This focus exhibition is the first to unite the series of four whaling scenes made by the British landscapist Joseph Mallord William Turner (1775–1851) near the end of his career. The quartet of paintings—comprising The Met's Whalers and its three companions in the Tate, London—were among the last seascapes exhibited by Turner, for whom marine subjects were a creative mainstay. Shown in pairs at the Royal Academy in London in 1845 and 1846, the whaling canvases confounded critics with their "tumultuous surges" of brushwork and color, which threatened to obscure the motif, yet the pictures earned admiration for the brilliance and vitality of their overall effects.
The exhibition also highlights connections between Turner's whaling scenes and Herman Melville's 1851 whaling epic Moby-Dick. It is not certain that Melville saw the paintings when he first visited London in 1849, but he was unquestionably aware of them, and aspects of his novel are strikingly evocative of Turner's style. The exhibition offers viewers an opportunity to assess for themselves whether the British artist inspired one of the crowning achievements of American literature.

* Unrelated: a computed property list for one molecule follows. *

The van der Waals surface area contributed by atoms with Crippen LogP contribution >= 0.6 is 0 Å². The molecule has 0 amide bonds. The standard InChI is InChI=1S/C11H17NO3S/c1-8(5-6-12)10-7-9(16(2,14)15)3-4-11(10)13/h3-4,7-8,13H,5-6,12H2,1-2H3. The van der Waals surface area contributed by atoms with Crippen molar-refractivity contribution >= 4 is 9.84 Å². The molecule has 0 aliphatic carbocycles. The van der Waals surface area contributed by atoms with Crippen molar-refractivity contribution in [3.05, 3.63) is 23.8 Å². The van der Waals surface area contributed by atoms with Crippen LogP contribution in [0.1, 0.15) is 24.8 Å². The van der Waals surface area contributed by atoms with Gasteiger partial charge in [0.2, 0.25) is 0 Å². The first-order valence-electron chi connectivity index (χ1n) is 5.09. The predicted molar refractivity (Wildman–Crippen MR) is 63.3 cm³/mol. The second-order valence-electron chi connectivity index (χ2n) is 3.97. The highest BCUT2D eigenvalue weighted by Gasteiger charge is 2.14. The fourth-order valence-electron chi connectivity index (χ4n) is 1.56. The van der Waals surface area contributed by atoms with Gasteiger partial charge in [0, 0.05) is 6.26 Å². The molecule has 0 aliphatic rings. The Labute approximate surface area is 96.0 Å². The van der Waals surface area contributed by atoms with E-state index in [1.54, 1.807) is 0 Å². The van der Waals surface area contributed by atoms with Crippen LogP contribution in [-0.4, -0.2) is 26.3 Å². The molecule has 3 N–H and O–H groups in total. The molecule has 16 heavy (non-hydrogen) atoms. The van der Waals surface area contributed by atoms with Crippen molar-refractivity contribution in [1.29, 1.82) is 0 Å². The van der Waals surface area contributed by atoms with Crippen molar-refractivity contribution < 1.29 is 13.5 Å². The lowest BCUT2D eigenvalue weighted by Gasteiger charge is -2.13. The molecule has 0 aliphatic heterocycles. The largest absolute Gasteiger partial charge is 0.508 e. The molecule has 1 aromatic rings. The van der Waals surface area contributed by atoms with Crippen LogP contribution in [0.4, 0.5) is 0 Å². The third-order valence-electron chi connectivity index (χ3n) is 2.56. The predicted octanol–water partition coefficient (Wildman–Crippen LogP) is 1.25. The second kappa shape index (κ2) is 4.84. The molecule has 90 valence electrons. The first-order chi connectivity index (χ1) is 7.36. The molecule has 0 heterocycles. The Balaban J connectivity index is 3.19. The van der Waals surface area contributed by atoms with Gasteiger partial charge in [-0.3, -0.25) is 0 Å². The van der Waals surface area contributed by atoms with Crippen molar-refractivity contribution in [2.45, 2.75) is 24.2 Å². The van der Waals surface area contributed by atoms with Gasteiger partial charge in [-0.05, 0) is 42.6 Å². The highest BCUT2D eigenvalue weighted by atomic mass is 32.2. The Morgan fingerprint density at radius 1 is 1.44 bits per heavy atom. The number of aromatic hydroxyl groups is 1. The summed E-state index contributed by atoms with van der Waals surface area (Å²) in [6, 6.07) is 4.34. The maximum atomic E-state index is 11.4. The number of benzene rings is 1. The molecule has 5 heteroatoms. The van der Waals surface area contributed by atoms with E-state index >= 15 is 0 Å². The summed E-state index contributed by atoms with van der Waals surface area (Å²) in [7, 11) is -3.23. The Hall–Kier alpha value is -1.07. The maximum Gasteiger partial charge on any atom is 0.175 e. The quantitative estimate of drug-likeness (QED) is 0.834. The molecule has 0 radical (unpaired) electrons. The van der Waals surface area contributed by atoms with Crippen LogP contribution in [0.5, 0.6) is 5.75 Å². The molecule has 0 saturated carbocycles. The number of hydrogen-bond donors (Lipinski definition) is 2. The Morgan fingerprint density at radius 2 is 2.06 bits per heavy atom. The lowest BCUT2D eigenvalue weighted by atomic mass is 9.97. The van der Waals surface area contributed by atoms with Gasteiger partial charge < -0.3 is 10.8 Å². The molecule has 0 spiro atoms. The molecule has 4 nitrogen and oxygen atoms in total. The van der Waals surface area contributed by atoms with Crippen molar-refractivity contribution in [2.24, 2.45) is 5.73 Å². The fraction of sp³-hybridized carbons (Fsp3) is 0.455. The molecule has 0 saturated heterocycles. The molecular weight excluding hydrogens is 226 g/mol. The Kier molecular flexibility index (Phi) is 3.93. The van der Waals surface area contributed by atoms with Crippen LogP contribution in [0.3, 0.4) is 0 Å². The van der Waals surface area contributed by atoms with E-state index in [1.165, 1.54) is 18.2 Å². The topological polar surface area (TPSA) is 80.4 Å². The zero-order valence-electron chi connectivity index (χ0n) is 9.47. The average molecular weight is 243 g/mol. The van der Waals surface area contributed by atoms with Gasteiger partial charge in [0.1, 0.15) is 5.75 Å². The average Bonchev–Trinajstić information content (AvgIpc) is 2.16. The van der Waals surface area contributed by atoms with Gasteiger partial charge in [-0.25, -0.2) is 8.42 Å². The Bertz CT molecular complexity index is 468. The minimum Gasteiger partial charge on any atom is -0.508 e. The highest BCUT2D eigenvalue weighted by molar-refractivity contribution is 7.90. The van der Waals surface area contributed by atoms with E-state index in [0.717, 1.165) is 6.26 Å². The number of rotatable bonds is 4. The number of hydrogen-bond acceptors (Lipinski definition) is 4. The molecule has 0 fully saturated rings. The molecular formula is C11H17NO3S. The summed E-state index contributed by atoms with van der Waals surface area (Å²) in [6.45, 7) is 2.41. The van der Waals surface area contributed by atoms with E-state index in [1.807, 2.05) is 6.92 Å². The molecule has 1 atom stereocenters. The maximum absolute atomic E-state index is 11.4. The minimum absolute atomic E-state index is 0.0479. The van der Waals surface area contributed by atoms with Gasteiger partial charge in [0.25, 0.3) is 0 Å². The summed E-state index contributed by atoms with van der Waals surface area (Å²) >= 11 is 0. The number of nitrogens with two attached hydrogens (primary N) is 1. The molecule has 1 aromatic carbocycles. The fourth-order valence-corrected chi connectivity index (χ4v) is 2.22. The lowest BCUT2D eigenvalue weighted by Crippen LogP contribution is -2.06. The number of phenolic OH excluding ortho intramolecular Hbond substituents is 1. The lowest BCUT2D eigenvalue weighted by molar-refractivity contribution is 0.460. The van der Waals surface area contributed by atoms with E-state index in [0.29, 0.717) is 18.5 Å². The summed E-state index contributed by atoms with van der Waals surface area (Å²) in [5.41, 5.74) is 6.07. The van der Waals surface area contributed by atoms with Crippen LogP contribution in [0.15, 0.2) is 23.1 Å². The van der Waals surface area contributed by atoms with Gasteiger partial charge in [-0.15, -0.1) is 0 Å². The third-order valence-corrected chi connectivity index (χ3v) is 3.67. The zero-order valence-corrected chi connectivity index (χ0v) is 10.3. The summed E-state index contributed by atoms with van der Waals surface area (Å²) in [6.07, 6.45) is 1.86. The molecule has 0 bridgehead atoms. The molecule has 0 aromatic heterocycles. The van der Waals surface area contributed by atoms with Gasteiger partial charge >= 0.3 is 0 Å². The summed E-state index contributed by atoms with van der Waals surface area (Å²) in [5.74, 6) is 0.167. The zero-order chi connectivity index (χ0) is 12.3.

The exhibition is made possible by the William S. Lieberman Fund, the Janice H. Levin Fund, and the Lillian Goldman Charitable Trust.
The publication is made possible by the William S. Lieberman Fund.
The Met's quarterly Bulletin program is supported in part by the Lila Acheson Wallace Fund for The Metropolitan Museum of Art, established by the cofounder of Reader's Digest.
Joseph Mallord William Turner (British, 1775–1851). Whalers (detail), ca. 1845. Oil on canvas, 36 1/8 x 48 1/4 in. (91.8 x 122.6 cm). The Metropolitan Museum of Art, New York, Catharine Lorillard Wolfe Collection, Wolfe Fund, 1896 (96.29)